Centre of our Lake District
Chrissiesmeer is a small little town just over two hours from Johannesburg, ideal for weekend getaways for the Joburg city folk.
Chrissiesmeer is a place of incredible beauty, rolling hills, lakes and legends! Lake Chrissie is the largest freshwater lake in South Africa. The area is known as SA’s Lake District and its beauty is considered equivalent to the famous lake districts of England and Scotland – 270 small shallow lakes dot the landscape of the Mpumalanga Highveld within a 20 km radius of the town. The natural heritage of the lakes is undeniable however, the sheer beauty of the area and its abundant bird-life is just as important for tourism and in turn it is the tourism based economy that helps protect these areas.
The Lakes are home to about 80 aquatic birds and 170 other species. The biggest attractions include the 20 000 odd greater and lesser flamingos that gather here near the end of Summer – September to March is the best time to visit if you are an avid bird watcher!
This area is also known as Matotoland, a Siswati word meaning ’frog land‘ and it comes as no surprise then that Chrissiesmeer is proud of the 13 frog species that call the area home – the town offers unique evening frog tours which is a must for visitors to the area.
Chrissiesmeer also offers a mix of cultural and historical sites, bushman sites, gravestones with stories to tell and beautiful buildings. If you really want to immerse yourself in the past you can book into the old Jail House, a popular self-catering accommodation establishment known simply as the Jail Guesthouse where the rooms used to be actual cells.
There are many accommodation options in the area, which include B&B’s, Guesthouses, Lodges, self-catering cottages and fully working farms offering self-catering and camping options.
Things to do and see
- Chrissiesmeer Cemetery
- The Florence & La Rochelle San Rock Sites
- Birding & Frogging Tours
- Fishing & Picnic Spots
- Horseriding, Hiking & Mountain Biking
- Dumbarton Oaks Hotel
- The Old & New NG Church Building
- St George’s Anglican Church
- Rainbow Route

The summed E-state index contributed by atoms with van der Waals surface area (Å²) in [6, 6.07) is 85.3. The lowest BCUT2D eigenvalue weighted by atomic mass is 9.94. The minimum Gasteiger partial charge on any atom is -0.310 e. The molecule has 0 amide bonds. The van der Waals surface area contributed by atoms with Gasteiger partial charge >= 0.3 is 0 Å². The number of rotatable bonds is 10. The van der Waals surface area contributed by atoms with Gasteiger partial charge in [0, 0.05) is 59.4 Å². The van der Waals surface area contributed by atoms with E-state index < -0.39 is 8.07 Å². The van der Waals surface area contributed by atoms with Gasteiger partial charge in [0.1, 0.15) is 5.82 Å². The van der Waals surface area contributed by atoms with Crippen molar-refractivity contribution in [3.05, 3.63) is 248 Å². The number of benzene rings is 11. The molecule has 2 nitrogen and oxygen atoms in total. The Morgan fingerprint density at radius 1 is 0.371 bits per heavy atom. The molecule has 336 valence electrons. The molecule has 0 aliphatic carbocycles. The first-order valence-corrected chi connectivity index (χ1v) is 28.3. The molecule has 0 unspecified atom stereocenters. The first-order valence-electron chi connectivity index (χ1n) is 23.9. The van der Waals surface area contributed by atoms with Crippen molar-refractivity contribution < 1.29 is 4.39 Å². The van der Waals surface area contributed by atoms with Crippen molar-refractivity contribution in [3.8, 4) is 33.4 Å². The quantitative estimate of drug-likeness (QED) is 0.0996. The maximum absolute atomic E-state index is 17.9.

- McCorkingdale’s Cave
- Goliath’s Footprint, 30 km
- The Natural Bridge, 30 km
- Randell’s Ranch Tractor Museum, Lothair
Chrissiesmeer receives approximately 704 mm of rain annually with most of its annual rainfall during summer.
Summer months, November to March will have average temperatures of between 13˚C and 25˚C.
Winter months, May to August will have average temperatures of between 2˚C and 20˚C.
The San have left an abundance of evidence of their presence in the area however, it is the more recent Tlou-tle who inspire the most well-known legends of Chrissiesmeer. It is believed they settled here approximately 1 500 years ago and, instead of building the more traditional stone walled refuges, they built enormous floating villages on the large glistening lakes.
White colonialists arrived in the 1800’s and a certain Alexander McCorkindale, a Scottish settler, fell in love with the area that reminded him of his homeland and bought 200 farms from the government. He gave them all Scottish names such as Lochiel, Dundonald, Bonnie Brae and Arthur’s Seat, many of which are still used.
McCorkingdale renamed Zeekoei Pan in 1864, naming it Miss Chrissie’s Lake after the daughter, Christina, of President Pretorius who the family was very fond of. Over time the Lake naturally took on the name Lake Chrissie and more recently Chrissiesmeer. The town started as a staging point for the wagon route to Delagoa Bay (now Maputo), which was to become the first tsetse fly-free route to the coast and later it also became an important stopover for wagons travelling to the gold mining town of Barberton.
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